Operations and results during fiscal year.–Operations consisted of dredging 32,500 cubic yards of material for restoration of project depth at a cost of $9,264.35. Placing 983 tons of stone as riprap along the north pier, in progress at the close of the previous fiscal year, was completed at a cost of $2,126.26. Repairs to south revetment, including reinforcing and rebuilding of the substructure where necessary, and backfilling, in progress at the close of the fiscal year, cost $27,914.63. All work was done by hired labor and use of Government plant. The total cost was $39,305.24 for maintenance. The total net expenditures were $44,387.62.
Condition at end of fiscal year. The project in effect prior to the modification of March 2, 1945, was completed in 1942. No work has been done on the last modification of the project providing for a turning basin between the city and the Bushman docks. The harbor entrance piers were completed in 1880, and the canal revetments in 1903. Dredging and rock removal at the easterly entrance to the canal and dredging the channel in the westerly section of the canal was completed in 1940. Deepening and widening the middle section of the canal was completed in 1942.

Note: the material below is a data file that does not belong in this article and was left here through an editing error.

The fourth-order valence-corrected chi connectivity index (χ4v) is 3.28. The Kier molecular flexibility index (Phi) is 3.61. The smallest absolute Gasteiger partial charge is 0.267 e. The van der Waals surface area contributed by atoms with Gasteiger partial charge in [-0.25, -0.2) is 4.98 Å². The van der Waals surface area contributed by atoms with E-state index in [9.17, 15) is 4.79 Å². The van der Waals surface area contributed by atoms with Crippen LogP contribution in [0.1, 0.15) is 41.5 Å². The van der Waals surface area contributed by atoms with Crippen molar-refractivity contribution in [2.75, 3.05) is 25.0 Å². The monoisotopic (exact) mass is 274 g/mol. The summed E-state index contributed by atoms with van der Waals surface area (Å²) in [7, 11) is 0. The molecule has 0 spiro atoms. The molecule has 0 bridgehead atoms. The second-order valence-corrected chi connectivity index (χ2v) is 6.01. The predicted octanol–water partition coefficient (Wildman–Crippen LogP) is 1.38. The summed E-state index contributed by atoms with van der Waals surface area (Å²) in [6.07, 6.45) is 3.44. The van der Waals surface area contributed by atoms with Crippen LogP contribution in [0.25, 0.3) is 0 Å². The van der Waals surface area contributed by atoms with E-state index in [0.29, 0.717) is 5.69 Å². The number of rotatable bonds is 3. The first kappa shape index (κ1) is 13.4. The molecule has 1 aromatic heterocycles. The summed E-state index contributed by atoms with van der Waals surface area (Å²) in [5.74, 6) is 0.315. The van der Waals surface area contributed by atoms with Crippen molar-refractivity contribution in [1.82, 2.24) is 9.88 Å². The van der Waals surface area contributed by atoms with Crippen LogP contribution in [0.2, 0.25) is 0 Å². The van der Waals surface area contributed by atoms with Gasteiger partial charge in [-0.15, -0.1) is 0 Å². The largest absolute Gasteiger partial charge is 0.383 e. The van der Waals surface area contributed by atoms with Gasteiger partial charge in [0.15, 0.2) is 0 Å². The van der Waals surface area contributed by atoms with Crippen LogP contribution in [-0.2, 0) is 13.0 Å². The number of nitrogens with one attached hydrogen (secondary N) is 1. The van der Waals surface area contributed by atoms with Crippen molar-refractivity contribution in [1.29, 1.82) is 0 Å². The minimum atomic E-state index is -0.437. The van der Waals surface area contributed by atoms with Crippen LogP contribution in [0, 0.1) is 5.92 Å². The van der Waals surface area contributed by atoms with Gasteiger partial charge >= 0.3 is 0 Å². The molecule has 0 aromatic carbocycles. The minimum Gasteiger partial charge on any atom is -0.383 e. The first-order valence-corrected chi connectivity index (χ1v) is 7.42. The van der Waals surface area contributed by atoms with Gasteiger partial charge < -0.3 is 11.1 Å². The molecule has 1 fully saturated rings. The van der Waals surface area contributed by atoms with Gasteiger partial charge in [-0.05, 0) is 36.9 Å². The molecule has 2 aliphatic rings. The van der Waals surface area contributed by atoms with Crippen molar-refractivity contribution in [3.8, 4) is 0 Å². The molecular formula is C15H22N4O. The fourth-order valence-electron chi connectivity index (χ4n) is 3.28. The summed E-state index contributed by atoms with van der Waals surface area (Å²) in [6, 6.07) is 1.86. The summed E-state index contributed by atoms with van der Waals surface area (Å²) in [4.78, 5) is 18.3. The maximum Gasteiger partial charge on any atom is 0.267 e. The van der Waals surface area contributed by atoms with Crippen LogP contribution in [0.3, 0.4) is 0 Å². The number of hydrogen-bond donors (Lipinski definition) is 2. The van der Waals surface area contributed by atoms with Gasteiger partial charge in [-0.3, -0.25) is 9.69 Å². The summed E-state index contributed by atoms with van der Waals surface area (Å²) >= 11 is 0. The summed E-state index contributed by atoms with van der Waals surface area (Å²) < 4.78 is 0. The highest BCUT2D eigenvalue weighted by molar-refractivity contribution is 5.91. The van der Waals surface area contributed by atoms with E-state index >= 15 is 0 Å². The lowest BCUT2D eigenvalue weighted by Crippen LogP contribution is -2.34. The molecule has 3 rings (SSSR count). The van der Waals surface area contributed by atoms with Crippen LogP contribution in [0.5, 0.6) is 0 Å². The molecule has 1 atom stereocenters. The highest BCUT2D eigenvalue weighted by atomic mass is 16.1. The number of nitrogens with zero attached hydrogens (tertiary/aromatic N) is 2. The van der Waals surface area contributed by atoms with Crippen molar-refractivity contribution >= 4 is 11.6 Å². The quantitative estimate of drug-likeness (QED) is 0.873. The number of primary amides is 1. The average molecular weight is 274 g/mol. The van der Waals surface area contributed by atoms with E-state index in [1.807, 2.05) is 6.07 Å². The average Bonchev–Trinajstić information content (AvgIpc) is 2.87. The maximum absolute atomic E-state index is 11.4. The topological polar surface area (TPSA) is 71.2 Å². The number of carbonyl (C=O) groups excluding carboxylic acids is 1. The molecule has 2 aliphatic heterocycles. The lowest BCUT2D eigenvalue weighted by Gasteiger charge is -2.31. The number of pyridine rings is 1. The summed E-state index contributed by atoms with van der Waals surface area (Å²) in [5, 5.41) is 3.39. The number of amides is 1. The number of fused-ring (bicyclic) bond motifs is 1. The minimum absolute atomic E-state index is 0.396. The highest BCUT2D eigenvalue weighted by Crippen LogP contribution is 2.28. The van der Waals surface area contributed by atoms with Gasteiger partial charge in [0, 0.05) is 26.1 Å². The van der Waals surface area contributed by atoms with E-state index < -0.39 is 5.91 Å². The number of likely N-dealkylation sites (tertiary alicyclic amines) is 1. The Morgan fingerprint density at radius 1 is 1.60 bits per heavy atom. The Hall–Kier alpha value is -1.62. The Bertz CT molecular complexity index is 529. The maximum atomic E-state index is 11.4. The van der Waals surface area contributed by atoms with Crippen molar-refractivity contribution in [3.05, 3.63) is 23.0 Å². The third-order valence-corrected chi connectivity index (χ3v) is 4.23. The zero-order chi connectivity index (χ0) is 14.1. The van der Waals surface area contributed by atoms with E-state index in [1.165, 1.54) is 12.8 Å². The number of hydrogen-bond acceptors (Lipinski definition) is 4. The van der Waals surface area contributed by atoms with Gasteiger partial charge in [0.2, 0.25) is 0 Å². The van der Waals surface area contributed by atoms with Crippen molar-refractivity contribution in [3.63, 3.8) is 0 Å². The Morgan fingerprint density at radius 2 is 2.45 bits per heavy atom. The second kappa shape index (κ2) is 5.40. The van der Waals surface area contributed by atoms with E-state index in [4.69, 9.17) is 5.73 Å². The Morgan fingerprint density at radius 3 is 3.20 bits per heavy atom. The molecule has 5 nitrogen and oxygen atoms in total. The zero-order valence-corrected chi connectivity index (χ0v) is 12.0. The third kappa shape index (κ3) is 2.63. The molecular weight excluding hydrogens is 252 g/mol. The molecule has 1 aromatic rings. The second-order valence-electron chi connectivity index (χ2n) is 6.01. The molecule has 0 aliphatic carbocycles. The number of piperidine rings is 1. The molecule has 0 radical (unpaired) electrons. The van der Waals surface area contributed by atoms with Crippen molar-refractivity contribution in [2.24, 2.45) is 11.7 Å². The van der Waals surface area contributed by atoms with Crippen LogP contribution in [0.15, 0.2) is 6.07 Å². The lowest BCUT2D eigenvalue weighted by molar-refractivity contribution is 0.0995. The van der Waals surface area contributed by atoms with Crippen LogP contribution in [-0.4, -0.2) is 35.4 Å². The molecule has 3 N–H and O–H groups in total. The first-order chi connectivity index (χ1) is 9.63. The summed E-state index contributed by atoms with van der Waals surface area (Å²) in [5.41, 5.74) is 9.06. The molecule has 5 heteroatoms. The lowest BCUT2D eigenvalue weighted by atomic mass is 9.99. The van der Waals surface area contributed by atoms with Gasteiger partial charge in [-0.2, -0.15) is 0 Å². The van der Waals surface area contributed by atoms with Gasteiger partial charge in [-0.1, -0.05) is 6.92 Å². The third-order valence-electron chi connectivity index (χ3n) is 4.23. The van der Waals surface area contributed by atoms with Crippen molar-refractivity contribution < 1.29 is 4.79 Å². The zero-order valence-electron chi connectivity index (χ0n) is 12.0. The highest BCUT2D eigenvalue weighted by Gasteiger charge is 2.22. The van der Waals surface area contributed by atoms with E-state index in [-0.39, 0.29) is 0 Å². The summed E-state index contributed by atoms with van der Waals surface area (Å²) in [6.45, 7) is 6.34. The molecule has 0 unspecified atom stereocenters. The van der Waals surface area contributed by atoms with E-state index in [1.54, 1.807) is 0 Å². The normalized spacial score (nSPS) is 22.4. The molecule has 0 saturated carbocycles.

Pile revetments require repairs and backfilling. The entrance piers are in good condition.
The controlling depth at low-water datum at the close of the fiscal year was 22 feet. The costs under the existing project were $725,303 for new work and $1,077,595.24 for maintenance, a total of
$1,802,898.24. The total expenditures were $1,811,724.93. In addition, the sum of $425,259.17 (including $189,319.35 under previous projects) was expended between April 25, 1893, and June 30, 1917, on the operating and care of the works of improvement under the provision of the permanent indefinite appropriation for such purposes.